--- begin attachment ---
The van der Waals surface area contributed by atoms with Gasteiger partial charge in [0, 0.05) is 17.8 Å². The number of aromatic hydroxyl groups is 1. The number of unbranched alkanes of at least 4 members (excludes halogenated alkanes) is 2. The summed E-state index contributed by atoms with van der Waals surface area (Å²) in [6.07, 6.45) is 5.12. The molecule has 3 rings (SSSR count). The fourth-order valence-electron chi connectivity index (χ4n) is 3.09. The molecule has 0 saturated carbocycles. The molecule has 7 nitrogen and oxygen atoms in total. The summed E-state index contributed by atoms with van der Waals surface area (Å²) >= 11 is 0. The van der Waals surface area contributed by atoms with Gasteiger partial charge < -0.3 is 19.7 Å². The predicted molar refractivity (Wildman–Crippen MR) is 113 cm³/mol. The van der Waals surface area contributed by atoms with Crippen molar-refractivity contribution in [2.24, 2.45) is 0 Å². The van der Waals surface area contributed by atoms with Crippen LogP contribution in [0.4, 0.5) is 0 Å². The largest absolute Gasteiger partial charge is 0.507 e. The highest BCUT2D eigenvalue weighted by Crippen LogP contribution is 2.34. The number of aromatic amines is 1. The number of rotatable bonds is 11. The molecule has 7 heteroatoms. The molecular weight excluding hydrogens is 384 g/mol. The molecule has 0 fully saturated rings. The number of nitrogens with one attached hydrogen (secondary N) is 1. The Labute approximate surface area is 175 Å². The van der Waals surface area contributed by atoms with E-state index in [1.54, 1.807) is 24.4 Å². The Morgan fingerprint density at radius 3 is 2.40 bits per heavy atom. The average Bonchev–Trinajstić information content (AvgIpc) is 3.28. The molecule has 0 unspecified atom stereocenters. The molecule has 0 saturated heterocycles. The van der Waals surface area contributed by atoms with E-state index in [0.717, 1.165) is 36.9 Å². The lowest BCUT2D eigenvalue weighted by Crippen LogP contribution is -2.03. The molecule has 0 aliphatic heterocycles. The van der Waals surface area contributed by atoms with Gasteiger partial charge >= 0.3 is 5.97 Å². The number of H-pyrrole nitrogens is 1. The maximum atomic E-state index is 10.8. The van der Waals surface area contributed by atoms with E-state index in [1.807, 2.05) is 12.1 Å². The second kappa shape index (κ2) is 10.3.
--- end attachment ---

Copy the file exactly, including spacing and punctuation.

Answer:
The van der Waals surface area contributed by atoms with Gasteiger partial charge in [0, 0.05) is 17.8 Å². The number of aromatic hydroxyl groups is 1. The number of unbranched alkanes of at least 4 members (excludes halogenated alkanes) is 2. The summed E-state index contributed by atoms with van der Waals surface area (Å²) in [6.07, 6.45) is 5.12. The molecule has 3 rings (SSSR count). The fourth-order valence-electron chi connectivity index (χ4n) is 3.09. The molecule has 0 saturated carbocycles. The molecule has 7 nitrogen and oxygen atoms in total. The summed E-state index contributed by atoms with van der Waals surface area (Å²) >= 11 is 0. The van der Waals surface area contributed by atoms with Gasteiger partial charge < -0.3 is 19.7 Å². The predicted molar refractivity (Wildman–Crippen MR) is 113 cm³/mol. The van der Waals surface area contributed by atoms with Crippen molar-refractivity contribution in [2.24, 2.45) is 0 Å². The van der Waals surface area contributed by atoms with Crippen LogP contribution in [0.4, 0.5) is 0 Å². The largest absolute Gasteiger partial charge is 0.507 e. The highest BCUT2D eigenvalue weighted by Crippen LogP contribution is 2.34. The number of aromatic amines is 1. The number of rotatable bonds is 11. The molecule has 7 heteroatoms. The molecular weight excluding hydrogens is 384 g/mol. The molecule has 0 fully saturated rings. The number of nitrogens with one attached hydrogen (secondary N) is 1. The Labute approximate surface area is 175 Å². The van der Waals surface area contributed by atoms with E-state index in [1.54, 1.807) is 24.4 Å². The Morgan fingerprint density at radius 3 is 2.40 bits per heavy atom. The average Bonchev–Trinajstić information content (AvgIpc) is 3.28. The molecule has 0 unspecified atom stereocenters. The molecule has 0 saturated heterocycles. The van der Waals surface area contributed by atoms with E-state index in [0.717, 1.165) is 36.9 Å². The lowest BCUT2D eigenvalue weighted by Crippen LogP contribution is -2.03. The molecule has 0 aliphatic heterocycles. The van der Waals surface area contributed by atoms with Gasteiger partial charge >= 0.3 is 5.97 Å². The number of H-pyrrole nitrogens is 1. The maximum atomic E-state index is 10.8. The van der Waals surface area contributed by atoms with E-state index in [1.807, 2.05) is 12.1 Å². The second kappa shape index (κ2) is 10.3.